Westin St. John executives asked the Economic Development Commission during its public hearing Tuesday to reduce the facility’s required number of full-time employees from 250 to 150, a move meant to keep the hotel EDC-compliant as it transitions to a fully timeshare operation.
Commissioners took no action on the Westin St. John request on Tuesday.
According to Adrienne Dudley, counsel for Westin St. John, the hotel is scheduled to reopen in January 2019, but instead of reverting back to its part-resort, part-timeshare model, Westin St. John will operate solely as a timeshare property, reducing the need for full-time employees. Transitioning to timeshare is a boon to the economy, according to Dudley, due to the spending consequences of extended stays.
“They’re spending, as a result, way more money, probably double or triple the amount that an ordinary cruise ship passenger, or maybe even hotel guest will spend,” said Dudley.
Companies that receive EDC certificates enjoy corporate and income tax cuts – as much as 90 percent – and a full exemption on gross receipts, business property and excise taxes. In return, they must comply with specific requirements, from maintaining a certain number of employees and making charitable cash and in-kind contributions to the community.
In addition to the 150 full-time employees, Dudley said Westin also expects to hire an additional 15 to 20 employees for its sales and marketing division, which could bring the total to 170. Food and beverage services at the hotel will also now become a concession, a substantial operation that could draw some 50 to 70 additional workers that will not count toward the EDC requirements.
“We want to be certain we have a minimum number of employees of 150 because don’t want to overpromise and underdeliver,” said Dudley.
Westin St. John saw the exodus of roughly half of its employees after the 2017 hurricanes. Of some 250 employees, many opted for a severance package and separated from the company for various reasons. Others took advantage of the option to transfer to other Westin properties. Some 140 stayed for the cleanup, said Jackson, but that number was eventually further reduced.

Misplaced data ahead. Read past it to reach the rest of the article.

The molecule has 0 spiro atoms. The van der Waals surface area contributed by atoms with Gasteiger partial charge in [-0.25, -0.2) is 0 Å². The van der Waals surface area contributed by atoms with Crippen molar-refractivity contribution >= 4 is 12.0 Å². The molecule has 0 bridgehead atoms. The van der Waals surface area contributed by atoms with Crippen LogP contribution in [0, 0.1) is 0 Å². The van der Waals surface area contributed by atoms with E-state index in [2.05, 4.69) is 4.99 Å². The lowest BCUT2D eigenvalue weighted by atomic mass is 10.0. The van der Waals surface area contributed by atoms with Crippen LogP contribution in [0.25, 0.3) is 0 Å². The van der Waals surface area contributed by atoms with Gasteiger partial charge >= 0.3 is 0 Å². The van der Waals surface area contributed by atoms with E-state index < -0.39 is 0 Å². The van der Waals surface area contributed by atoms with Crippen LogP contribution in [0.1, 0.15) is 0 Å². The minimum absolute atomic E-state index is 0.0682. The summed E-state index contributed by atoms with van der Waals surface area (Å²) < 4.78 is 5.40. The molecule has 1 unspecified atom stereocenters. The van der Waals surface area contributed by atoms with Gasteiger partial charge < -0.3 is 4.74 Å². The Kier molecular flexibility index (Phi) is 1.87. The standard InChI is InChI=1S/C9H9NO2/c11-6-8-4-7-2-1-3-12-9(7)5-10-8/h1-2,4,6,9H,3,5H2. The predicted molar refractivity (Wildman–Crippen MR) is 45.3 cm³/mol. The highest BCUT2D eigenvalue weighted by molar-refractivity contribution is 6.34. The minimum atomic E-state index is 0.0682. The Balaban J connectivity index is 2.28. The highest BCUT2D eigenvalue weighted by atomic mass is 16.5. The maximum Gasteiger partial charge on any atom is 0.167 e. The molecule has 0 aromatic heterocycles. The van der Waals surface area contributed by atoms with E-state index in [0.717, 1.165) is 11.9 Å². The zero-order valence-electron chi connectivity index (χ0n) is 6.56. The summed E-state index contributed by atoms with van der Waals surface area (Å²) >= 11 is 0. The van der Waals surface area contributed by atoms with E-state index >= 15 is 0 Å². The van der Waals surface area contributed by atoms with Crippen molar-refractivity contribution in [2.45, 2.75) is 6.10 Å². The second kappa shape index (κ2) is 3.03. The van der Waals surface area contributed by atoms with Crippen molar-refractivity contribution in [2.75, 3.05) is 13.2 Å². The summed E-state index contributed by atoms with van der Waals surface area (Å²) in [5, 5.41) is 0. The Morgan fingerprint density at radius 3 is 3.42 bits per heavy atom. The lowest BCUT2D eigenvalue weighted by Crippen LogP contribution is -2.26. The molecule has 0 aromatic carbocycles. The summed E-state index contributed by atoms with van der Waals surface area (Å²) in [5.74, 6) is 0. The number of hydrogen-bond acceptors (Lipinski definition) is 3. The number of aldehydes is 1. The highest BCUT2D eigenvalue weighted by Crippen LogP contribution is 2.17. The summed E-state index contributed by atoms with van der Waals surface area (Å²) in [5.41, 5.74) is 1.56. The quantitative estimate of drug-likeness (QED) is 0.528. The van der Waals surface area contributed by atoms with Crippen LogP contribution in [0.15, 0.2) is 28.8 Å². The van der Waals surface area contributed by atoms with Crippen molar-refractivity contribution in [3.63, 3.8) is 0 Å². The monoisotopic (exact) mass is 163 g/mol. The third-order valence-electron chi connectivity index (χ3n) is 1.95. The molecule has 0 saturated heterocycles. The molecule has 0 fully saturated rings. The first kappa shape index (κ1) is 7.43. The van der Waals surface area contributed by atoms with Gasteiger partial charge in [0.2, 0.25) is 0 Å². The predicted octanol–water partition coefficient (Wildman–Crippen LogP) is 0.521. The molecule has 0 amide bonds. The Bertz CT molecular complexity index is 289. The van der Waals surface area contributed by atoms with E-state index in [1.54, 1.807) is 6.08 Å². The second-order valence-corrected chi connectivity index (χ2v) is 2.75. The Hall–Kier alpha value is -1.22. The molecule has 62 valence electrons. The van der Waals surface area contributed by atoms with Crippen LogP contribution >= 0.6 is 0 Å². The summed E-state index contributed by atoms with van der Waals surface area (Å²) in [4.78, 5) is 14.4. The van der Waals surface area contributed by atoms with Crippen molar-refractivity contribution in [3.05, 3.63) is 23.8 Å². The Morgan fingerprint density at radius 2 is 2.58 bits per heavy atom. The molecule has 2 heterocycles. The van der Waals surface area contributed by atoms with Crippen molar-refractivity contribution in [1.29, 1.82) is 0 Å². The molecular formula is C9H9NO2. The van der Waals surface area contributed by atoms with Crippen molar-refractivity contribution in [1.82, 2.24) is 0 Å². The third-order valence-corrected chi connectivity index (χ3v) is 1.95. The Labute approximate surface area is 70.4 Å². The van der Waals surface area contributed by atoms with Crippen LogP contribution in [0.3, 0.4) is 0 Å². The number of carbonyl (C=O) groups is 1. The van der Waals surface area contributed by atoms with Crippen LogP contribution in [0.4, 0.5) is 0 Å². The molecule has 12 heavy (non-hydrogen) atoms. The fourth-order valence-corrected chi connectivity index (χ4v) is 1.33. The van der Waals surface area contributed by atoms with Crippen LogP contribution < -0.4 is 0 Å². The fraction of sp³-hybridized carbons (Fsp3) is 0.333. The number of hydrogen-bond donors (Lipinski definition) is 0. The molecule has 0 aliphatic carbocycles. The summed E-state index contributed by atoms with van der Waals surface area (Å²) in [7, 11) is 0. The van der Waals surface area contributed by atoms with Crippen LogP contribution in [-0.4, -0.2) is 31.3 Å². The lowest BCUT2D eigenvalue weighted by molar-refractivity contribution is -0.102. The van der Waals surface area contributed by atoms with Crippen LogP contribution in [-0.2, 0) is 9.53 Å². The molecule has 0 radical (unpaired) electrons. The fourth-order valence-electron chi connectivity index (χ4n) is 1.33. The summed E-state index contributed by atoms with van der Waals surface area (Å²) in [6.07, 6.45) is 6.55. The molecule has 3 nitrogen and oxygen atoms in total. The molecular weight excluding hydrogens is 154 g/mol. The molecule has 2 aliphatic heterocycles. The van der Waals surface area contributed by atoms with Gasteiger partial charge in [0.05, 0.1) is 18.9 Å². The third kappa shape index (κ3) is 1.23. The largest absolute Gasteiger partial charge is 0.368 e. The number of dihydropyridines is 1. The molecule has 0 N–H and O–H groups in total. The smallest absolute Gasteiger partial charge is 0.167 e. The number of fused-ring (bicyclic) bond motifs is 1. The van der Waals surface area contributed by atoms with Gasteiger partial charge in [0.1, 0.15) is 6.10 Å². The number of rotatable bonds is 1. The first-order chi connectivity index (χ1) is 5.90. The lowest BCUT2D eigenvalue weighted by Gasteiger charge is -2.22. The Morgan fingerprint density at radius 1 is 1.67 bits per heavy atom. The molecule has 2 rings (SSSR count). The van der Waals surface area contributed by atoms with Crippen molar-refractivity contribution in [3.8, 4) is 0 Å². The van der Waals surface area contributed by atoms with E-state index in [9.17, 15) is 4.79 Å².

Westin St. John currently has 80 employees but officials expect to ramp up hiring the next several weeks. Raheema Jackson, director for the division of rooms at Westin, said they are working with the Department of Labor to reach former employees who separated from the company, were displaced by the storm or transferred to other properties. They are also recruiting locally, targeting former employees of properties like Caneel Bay who already have the needed experience and skill sets to work at Westin.
On top of the reduced employment quota, Westin St. John also asked for eliminated or prorated charitable contributions for a period of one year. According to Dudley, they could see charitable contributions go up to normal levels by 2020.
Since the hurricanes, Westin St. John was acquired by Marriott Vacations Worldwide.
Yacht Haven Grande Settlement
The commission also settled a non-compliance issue that would have cost Yacht Haven USVI more than $222,000 for failure to comply with their charitable contributions requirements.
Yacht Haven was granted approval by the commission in 2013 to count in-kind contributions toward their requirements between 2003 and 2012. There was, however, a lack of proper documentation to support some $300,000 that Yacht Haven claimed in in-kind contributions, resulting in the Economic Development Authority’s compliance division to quantify them.
The EDA initially came up with $288,000 in charitable contributions shortfall, which was later adjusted to $222,223. After working with Yacht Haven in determining the value of each in-kind contribution, that amount was further adjusted to $105,000.
At the insistence of Commissioner Eugene Farrell, Yacht Haven USVI Vice President Charles Irons agreed to an upfront payment of $10,000, payable within the next 30 days. The remaining amount would be split into two payments – half to be paid in January and the last half in February.
EDA Director of Compliance Claude Gerard and attorney Henry Smock recommended that the commission approve the settlement. Chairman Jose Penn and members Farrell, Haldane Davies and Juan Figueroa, Sr. all voted in the affirmative.
Commissioners also heard from Tropico Management, LLP, a St. Croix-based advisory and consulting firm serving some 50 clients in the U.S. mainland and one foreign client. Commissioners will decide on Tropico’s application to become an EDC beneficiary in a later hearing.
The commission also:
– Granted a request by 183 Media to reduce its employment quota from eight full-time employees to five.
– Granted a request by Grapetree Shores, Inc., to reduce its employment quota from 75 full-time employees to 25.
– Fined Concordia Campgrounds, Inc., $19,600, which represents the discrepancy between its required and actual charitable contributions.
– Fined Diam Management $1,572, which represents the discrepancy between its required and actual charitable contributions.
– Fined Spartan Products $20,000 for failure to employ the requisite number of interns.
– Granted a request by Impact Technologies VI to have until January to comply with its employment quota of six employees.
– Granted a request by JH Capital VI, Inc. to suspend its EDC benefits for a period of two years.